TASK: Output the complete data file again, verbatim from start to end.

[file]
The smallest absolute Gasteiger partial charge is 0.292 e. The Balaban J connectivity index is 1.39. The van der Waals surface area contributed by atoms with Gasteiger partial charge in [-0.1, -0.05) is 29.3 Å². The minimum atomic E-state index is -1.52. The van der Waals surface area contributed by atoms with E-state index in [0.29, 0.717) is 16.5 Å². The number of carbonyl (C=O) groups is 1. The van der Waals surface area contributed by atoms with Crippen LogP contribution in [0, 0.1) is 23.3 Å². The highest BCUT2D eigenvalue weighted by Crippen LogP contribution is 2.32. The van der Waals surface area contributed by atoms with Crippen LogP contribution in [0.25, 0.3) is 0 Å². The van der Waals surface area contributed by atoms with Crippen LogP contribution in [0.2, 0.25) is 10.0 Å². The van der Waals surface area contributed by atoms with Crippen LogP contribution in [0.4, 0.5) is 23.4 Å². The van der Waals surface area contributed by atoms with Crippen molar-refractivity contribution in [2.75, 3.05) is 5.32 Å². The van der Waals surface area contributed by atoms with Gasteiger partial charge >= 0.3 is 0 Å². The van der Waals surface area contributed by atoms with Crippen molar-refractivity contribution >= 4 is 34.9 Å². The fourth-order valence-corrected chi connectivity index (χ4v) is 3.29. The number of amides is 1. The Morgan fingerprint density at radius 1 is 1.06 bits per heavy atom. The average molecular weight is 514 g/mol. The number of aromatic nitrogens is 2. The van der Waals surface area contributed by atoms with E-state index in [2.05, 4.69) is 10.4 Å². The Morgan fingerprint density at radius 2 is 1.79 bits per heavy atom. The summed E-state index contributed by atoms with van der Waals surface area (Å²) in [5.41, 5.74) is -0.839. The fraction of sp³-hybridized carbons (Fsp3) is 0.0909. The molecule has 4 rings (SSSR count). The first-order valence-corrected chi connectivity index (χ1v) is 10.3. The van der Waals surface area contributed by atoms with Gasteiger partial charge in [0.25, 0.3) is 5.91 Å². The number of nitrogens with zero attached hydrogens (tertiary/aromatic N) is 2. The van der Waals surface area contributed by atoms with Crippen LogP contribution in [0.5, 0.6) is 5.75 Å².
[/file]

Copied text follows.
The smallest absolute Gasteiger partial charge is 0.292 e. The Balaban J connectivity index is 1.39. The van der Waals surface area contributed by atoms with Gasteiger partial charge in [-0.1, -0.05) is 29.3 Å². The minimum atomic E-state index is -1.52. The van der Waals surface area contributed by atoms with E-state index in [0.29, 0.717) is 16.5 Å². The number of carbonyl (C=O) groups is 1. The van der Waals surface area contributed by atoms with Crippen LogP contribution in [0, 0.1) is 23.3 Å². The highest BCUT2D eigenvalue weighted by Crippen LogP contribution is 2.32. The van der Waals surface area contributed by atoms with Crippen LogP contribution in [0.25, 0.3) is 0 Å². The van der Waals surface area contributed by atoms with Crippen LogP contribution in [0.2, 0.25) is 10.0 Å². The van der Waals surface area contributed by atoms with Crippen LogP contribution in [0.4, 0.5) is 23.4 Å². The van der Waals surface area contributed by atoms with Crippen molar-refractivity contribution in [2.75, 3.05) is 5.32 Å². The van der Waals surface area contributed by atoms with Gasteiger partial charge >= 0.3 is 0 Å². The van der Waals surface area contributed by atoms with Crippen molar-refractivity contribution >= 4 is 34.9 Å². The fourth-order valence-corrected chi connectivity index (χ4v) is 3.29. The number of amides is 1. The Morgan fingerprint density at radius 1 is 1.06 bits per heavy atom. The average molecular weight is 514 g/mol. The number of aromatic nitrogens is 2. The van der Waals surface area contributed by atoms with E-state index in [2.05, 4.69) is 10.4 Å². The Morgan fingerprint density at radius 2 is 1.79 bits per heavy atom. The summed E-state index contributed by atoms with van der Waals surface area (Å²) in [5.41, 5.74) is -0.839. The fraction of sp³-hybridized carbons (Fsp3) is 0.0909. The molecule has 4 rings (SSSR count). The first-order valence-corrected chi connectivity index (χ1v) is 10.3. The van der Waals surface area contributed by atoms with Gasteiger partial charge in [0.25, 0.3) is 5.91 Å². The number of nitrogens with zero attached hydrogens (tertiary/aromatic N) is 2. The van der Waals surface area contributed by atoms with Crippen LogP contribution in [0.5, 0.6) is 5.75 Å².